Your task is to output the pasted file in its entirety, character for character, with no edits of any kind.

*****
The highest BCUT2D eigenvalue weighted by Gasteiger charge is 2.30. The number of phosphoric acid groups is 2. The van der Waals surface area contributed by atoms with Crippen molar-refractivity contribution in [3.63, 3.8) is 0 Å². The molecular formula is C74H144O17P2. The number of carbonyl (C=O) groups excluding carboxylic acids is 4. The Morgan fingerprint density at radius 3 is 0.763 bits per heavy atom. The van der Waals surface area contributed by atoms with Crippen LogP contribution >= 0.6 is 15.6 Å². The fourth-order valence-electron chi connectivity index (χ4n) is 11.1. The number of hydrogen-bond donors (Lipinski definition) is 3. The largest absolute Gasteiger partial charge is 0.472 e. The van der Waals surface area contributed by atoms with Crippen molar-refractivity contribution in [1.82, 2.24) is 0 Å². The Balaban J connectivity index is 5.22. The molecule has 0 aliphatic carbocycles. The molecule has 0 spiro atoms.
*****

The highest BCUT2D eigenvalue weighted by Gasteiger charge is 2.30. The number of phosphoric acid groups is 2. The van der Waals surface area contributed by atoms with Crippen molar-refractivity contribution in [3.63, 3.8) is 0 Å². The molecular formula is C74H144O17P2. The number of carbonyl (C=O) groups excluding carboxylic acids is 4. The Morgan fingerprint density at radius 3 is 0.763 bits per heavy atom. The van der Waals surface area contributed by atoms with Crippen LogP contribution >= 0.6 is 15.6 Å². The fourth-order valence-electron chi connectivity index (χ4n) is 11.1. The number of hydrogen-bond donors (Lipinski definition) is 3. The largest absolute Gasteiger partial charge is 0.472 e. The van der Waals surface area contributed by atoms with Crippen molar-refractivity contribution in [1.82, 2.24) is 0 Å². The Balaban J connectivity index is 5.22. The molecule has 0 aliphatic carbocycles. The molecule has 0 spiro atoms.